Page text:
Do you remember?

by | October 17, 2017 | in Editorials | No Comments

Do you remember what happened two weeks ago? Sixteen days later and the prayers, charity concerts, and celebrity reactions are all over with. The temporary profile pictures on Facebook are disappearing, and the sympathetic hashtags are being replaced with the usual #tbt, #tagsforlikes, and #photooftheday.

When, if ever, will we start to do more? We have become numb to tragedies like the Las Vegas shooting, and it seems the most we ever do is send our “prayers” via social media. As the death toll increases, these events become normal and we see each one as just another shooting. Unfortunately, prayers aren’t going to cut it.

The recovery from these shootings is becoming shorter and shorter, and that’s not a good thing. After the Paris terrorist attacks, temporary profile pictures on Facebook, with a French flag superimposed over smiling faces, filled news feeds for months.

After the Las Vegas attacks, one of the deadliest attacks in modern U.S. history, we saw less impact. Tweets, news links, Instagram photos, even petitions for gun control spread around social media for a few days. And now, nothing. Are you still talking about it?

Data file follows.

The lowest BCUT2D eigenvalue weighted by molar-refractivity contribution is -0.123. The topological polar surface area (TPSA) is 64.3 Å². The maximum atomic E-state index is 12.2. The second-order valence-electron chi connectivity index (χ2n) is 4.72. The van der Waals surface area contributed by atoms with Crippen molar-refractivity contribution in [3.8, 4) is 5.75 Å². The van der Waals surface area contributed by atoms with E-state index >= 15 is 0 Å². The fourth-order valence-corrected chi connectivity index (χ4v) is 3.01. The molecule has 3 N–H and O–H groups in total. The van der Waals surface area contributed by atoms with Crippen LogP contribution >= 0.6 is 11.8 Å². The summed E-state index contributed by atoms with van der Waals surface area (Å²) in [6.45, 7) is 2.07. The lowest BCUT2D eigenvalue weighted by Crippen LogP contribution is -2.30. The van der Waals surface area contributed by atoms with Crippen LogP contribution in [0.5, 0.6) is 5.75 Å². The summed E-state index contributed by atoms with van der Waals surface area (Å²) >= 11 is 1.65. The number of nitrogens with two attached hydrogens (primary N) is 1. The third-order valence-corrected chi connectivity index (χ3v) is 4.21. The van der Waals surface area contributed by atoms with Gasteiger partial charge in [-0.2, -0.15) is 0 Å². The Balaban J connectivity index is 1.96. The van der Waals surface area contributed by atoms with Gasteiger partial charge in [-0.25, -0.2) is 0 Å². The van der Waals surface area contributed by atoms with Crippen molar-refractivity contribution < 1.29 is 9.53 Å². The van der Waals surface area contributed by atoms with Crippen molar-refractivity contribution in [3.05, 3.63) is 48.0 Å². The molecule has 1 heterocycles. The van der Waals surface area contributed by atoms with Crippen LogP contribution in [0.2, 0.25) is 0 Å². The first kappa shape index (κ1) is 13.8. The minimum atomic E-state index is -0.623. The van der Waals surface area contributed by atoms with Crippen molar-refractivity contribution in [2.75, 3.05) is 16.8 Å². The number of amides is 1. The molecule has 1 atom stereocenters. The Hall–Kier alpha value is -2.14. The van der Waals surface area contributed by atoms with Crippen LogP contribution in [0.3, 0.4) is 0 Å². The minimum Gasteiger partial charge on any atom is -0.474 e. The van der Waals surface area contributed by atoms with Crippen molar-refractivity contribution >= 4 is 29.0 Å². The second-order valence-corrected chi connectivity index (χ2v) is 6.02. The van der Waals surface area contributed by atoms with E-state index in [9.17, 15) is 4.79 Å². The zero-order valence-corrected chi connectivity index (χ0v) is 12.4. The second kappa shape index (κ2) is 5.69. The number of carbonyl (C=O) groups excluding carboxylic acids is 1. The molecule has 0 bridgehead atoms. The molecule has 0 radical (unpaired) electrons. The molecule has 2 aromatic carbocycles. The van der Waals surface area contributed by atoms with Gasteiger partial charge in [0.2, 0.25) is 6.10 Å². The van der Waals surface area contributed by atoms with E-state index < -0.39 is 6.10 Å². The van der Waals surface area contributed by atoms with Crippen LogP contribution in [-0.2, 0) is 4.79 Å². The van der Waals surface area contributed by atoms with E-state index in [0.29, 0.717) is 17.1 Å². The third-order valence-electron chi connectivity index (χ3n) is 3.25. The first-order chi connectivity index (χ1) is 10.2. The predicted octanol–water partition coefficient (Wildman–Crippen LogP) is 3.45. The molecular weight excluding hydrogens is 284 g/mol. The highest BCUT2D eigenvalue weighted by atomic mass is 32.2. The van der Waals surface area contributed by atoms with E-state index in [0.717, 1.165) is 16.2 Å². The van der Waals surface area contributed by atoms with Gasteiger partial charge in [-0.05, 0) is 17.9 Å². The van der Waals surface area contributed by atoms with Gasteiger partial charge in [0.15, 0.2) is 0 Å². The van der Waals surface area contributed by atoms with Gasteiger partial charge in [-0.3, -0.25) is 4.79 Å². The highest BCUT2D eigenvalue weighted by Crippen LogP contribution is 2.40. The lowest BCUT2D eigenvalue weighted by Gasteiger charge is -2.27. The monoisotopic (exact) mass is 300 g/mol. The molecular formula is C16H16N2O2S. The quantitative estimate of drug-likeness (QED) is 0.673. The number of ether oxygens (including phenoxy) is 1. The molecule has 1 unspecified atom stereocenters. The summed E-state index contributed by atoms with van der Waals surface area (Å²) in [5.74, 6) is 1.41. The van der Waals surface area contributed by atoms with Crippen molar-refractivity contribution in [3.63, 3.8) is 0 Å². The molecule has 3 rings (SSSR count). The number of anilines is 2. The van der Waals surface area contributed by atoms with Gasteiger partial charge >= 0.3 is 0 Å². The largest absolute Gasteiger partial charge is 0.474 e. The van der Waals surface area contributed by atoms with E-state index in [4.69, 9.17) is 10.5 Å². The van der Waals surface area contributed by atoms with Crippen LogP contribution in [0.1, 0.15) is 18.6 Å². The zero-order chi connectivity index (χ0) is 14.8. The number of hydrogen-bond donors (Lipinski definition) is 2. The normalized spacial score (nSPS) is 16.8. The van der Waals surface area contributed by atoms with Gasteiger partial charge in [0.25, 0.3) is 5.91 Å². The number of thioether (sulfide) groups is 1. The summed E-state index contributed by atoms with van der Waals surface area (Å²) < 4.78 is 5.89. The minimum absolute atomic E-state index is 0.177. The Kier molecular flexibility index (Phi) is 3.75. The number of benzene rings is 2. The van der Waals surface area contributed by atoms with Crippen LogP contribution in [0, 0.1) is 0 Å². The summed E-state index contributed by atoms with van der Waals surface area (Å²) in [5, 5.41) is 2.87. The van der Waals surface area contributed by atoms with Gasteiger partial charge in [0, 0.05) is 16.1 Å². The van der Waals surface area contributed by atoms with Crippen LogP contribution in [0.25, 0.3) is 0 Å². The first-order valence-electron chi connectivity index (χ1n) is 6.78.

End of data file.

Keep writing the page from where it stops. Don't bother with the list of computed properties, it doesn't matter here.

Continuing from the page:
We want to stress the importance of a follow-up. Month after month, tragedy after tragedy, we become more desensitized. Will we eventually cease to care at all? Will the amount of deaths be only numbers to us, rather than individual humans? In addition to expressing frustration and grief, we need to take action. As students and as young people, we can call our congressmen and plead for more regulations on gun control.

We can create care packages for victims and families of the victims. We can speak out and draw support in our own communities. The possibilities are endless. Even after initial event is over, people still suffer. We just cannot afford to not care anymore, if these tragedies keep occurring.

Will Las Vegas cross your mind the next time terrorism and shootings strike the world? Or will your eyes glaze over the news headlines, since it seems like you have heard the same story a dozen times before?